Ultrasound latest weapon to fight blue-green algae on Diss Mere
PUBLISHED: 11:20 20 July 2018 | UPDATED: 15:20 20 July 2018
A hi-tech ultrasound device is set to be the latest weapon in efforts to find a solution to problems with blue-green algae which thrives in Diss Mere during the summer months.
The current warm spell has seen a flourishing of the toxic algae, which poses a health risk to humans and animals, around the edges of the lake.
Now Diss Town Council is to install an ultrasonic device on the boardwalk next week in the latest bid to deal with the problem.
Town clerk Sarah Richards said the technology had been recommended as the best and most cost-effective method to tackle algae by consultants AGA Group after they produced a water quality management plan for the Mere in 2017.
She said: “Its ultrasonic technology has the ability to eliminate a significant proportion of existing algae and prevent new algae growth by transmitting ultrasound through the water, which disrupts the cell vacuole of blue/green and filamentous algae.
“This kills the cell but the cell wall remains intact preventing the release of toxins from the algae into the water. The ultrasound used by the ultrasonic units is safe for fish, zooplankton and invertebrates because the voltage is low.”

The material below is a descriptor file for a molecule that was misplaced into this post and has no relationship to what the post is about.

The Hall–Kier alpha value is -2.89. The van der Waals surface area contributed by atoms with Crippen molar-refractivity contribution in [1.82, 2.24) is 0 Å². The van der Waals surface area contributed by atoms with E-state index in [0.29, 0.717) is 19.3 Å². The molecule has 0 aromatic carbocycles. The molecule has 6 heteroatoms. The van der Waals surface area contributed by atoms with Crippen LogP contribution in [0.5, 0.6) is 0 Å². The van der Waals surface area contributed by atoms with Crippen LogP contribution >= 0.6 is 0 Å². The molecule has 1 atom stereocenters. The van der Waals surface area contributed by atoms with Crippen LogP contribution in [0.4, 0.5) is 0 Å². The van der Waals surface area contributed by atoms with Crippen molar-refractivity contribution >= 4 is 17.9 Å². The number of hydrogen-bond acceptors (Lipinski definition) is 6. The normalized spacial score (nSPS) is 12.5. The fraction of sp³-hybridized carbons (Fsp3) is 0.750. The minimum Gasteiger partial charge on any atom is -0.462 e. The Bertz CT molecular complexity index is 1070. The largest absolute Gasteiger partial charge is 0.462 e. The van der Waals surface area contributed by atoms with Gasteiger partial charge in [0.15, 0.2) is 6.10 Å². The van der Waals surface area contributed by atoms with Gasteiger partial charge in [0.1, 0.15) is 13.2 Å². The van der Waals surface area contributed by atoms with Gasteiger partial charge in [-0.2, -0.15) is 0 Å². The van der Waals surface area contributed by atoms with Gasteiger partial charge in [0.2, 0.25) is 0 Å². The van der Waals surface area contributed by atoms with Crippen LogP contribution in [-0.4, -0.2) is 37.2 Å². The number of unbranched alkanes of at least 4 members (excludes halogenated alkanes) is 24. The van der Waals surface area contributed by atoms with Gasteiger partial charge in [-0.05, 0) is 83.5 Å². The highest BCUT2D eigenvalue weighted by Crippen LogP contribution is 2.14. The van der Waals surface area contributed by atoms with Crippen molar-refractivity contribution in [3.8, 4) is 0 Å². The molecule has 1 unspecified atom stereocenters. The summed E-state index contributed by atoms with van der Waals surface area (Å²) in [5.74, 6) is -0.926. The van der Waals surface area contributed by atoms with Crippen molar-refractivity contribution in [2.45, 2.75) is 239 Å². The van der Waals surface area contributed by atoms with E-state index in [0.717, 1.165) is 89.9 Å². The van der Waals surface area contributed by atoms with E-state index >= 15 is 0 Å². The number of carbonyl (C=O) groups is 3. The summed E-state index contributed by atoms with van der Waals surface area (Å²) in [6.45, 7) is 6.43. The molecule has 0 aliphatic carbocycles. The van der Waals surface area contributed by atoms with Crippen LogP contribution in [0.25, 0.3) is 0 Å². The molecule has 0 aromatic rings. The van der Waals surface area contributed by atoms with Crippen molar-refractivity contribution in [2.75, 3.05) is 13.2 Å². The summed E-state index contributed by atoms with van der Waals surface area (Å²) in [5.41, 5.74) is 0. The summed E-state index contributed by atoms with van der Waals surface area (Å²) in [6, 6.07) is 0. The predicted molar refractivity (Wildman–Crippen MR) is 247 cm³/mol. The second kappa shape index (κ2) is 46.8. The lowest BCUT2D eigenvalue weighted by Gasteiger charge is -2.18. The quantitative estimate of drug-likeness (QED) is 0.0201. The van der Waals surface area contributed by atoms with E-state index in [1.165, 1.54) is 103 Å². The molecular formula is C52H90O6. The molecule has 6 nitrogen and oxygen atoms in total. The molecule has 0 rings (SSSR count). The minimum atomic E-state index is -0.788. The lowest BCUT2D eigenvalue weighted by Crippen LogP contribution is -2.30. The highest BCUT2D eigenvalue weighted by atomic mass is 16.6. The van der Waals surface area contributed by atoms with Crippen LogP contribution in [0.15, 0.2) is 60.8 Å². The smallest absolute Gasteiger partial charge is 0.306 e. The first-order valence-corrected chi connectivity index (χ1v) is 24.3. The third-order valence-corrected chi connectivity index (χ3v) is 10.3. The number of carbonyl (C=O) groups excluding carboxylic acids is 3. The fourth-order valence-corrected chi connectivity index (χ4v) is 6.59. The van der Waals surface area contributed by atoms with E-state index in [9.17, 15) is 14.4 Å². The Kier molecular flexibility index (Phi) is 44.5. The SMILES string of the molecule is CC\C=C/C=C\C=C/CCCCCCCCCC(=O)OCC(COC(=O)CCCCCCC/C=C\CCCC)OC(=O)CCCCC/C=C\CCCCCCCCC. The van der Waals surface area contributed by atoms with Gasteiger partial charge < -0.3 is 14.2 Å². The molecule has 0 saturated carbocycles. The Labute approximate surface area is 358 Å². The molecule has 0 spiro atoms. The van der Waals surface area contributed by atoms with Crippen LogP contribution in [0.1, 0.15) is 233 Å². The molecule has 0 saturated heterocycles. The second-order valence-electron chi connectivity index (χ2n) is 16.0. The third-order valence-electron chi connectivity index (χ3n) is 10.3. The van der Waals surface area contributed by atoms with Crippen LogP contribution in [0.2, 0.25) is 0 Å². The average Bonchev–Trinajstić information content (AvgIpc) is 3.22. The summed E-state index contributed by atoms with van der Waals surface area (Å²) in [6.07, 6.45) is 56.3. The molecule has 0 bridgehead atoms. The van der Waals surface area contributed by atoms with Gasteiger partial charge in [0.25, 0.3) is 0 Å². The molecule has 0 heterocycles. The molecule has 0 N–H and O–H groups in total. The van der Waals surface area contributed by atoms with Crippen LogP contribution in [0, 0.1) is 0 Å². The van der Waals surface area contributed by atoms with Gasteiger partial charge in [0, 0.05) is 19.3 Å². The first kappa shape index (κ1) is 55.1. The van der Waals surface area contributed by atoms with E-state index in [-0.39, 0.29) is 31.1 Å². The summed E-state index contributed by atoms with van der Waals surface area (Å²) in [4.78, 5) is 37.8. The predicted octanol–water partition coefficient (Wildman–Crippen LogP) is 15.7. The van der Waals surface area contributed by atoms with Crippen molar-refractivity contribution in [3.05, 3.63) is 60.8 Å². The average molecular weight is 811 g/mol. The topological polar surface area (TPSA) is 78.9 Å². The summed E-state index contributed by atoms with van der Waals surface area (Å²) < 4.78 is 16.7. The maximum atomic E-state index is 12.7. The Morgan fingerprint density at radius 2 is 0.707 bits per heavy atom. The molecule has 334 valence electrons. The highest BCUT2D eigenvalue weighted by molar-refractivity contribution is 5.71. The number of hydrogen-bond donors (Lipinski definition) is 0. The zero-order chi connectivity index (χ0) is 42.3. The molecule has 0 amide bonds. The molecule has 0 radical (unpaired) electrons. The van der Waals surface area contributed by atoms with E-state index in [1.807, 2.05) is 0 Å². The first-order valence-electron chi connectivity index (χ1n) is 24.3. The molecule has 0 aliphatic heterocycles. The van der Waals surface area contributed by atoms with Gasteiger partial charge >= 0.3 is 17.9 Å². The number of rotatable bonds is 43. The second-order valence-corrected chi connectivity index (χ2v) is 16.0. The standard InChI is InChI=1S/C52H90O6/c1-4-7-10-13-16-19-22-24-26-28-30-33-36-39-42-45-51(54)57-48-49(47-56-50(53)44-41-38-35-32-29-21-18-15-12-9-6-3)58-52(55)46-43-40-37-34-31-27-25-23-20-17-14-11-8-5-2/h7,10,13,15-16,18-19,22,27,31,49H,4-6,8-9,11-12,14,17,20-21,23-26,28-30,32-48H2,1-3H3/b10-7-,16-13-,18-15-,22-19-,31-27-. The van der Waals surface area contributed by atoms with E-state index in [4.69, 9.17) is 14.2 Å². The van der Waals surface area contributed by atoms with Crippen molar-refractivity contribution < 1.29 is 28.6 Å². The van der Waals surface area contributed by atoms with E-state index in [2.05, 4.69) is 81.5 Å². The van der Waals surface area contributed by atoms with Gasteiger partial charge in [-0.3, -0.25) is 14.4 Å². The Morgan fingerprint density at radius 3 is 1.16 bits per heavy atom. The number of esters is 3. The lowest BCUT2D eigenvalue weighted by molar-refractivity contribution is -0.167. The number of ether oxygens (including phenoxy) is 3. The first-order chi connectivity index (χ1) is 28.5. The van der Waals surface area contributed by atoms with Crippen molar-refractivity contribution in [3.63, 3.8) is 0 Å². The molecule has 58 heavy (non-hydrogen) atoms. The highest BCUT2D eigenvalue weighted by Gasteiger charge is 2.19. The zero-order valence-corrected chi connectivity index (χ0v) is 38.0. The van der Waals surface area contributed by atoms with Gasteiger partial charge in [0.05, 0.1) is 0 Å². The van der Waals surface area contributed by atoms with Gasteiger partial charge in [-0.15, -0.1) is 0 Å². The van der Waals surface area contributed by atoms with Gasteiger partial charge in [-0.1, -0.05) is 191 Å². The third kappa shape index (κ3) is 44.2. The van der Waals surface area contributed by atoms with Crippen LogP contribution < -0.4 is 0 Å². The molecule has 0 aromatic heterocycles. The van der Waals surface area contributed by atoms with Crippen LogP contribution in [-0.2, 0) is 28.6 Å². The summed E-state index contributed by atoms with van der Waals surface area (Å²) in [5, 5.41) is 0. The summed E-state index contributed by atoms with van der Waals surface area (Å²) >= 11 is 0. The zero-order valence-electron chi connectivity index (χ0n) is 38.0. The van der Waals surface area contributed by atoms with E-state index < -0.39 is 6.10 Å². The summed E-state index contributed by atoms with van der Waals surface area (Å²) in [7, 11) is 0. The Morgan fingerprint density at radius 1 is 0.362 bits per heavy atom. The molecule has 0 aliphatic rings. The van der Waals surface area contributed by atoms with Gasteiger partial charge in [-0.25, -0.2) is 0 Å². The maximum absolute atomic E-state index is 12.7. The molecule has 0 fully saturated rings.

Blue-green algae are microscopic, but clump together in visible colonies that can rise to the surface and form thin wispy green blooms or thick green scum. When it is ingested, it can cause damage to the liver or the nervous system in humans and animals.
Outbreaks on Diss Mere in previous years has forced the council to switch off the popular water fountain feature, fearing people could be sprayed by toxic water droplets in windy weather.
The ultrasound device is one recommendation from the wider water quality management plan for the Mere.
Ms Richards said: “They concluded that there are a number of problems associated with the Mere that are contributing to its overall relatively poor condition as a sustainable aquatic habitat. These include run off from the surrounding catchment, the large waterfowl population, erosion and insufficient infrastructure.
“To overcome these problems, they recommended that we take a holistic approach to improve the health of the Mere.”
Another problem is the build-up of wildfowl droppings, which encourages the growth of algae and smothers aquatic plants and depletes the oxygen levels.
The town council is trying to educate the public not to feed bread to the ducks, but pellets instead which can be bought from the Break charity shop on Mere Street.
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